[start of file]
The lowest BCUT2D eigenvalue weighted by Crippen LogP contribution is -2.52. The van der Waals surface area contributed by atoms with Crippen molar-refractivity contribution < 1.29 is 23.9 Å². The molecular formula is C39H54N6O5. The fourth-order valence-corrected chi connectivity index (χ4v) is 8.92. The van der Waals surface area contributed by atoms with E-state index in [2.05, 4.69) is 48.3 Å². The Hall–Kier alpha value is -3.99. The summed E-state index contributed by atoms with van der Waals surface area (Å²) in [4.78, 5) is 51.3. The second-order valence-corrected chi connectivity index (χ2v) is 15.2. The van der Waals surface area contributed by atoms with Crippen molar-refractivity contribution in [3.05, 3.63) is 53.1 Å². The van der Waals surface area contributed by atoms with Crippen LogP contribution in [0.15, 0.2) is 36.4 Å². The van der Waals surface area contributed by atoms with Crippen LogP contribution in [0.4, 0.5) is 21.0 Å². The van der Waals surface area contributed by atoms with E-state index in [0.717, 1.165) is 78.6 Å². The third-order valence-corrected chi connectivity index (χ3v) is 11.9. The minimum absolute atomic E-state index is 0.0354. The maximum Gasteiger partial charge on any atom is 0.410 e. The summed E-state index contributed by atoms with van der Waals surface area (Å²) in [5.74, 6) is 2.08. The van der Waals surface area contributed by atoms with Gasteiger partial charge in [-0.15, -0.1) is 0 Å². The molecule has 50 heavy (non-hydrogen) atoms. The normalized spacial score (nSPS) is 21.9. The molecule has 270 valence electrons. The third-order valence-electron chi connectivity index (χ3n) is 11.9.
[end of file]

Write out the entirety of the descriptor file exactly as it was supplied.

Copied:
The lowest BCUT2D eigenvalue weighted by Crippen LogP contribution is -2.52. The van der Waals surface area contributed by atoms with Crippen molar-refractivity contribution < 1.29 is 23.9 Å². The molecular formula is C39H54N6O5. The fourth-order valence-corrected chi connectivity index (χ4v) is 8.92. The van der Waals surface area contributed by atoms with E-state index in [2.05, 4.69) is 48.3 Å². The Hall–Kier alpha value is -3.99. The summed E-state index contributed by atoms with van der Waals surface area (Å²) in [4.78, 5) is 51.3. The second-order valence-corrected chi connectivity index (χ2v) is 15.2. The van der Waals surface area contributed by atoms with Crippen molar-refractivity contribution in [3.05, 3.63) is 53.1 Å². The van der Waals surface area contributed by atoms with Crippen LogP contribution in [0.15, 0.2) is 36.4 Å². The van der Waals surface area contributed by atoms with Crippen LogP contribution in [0.4, 0.5) is 21.0 Å². The van der Waals surface area contributed by atoms with E-state index in [0.717, 1.165) is 78.6 Å². The third-order valence-corrected chi connectivity index (χ3v) is 11.9. The minimum absolute atomic E-state index is 0.0354. The maximum Gasteiger partial charge on any atom is 0.410 e. The summed E-state index contributed by atoms with van der Waals surface area (Å²) in [5.74, 6) is 2.08. The van der Waals surface area contributed by atoms with Gasteiger partial charge in [-0.15, -0.1) is 0 Å². The molecule has 50 heavy (non-hydrogen) atoms. The normalized spacial score (nSPS) is 21.9. The molecule has 270 valence electrons. The third-order valence-electron chi connectivity index (χ3n) is 11.9.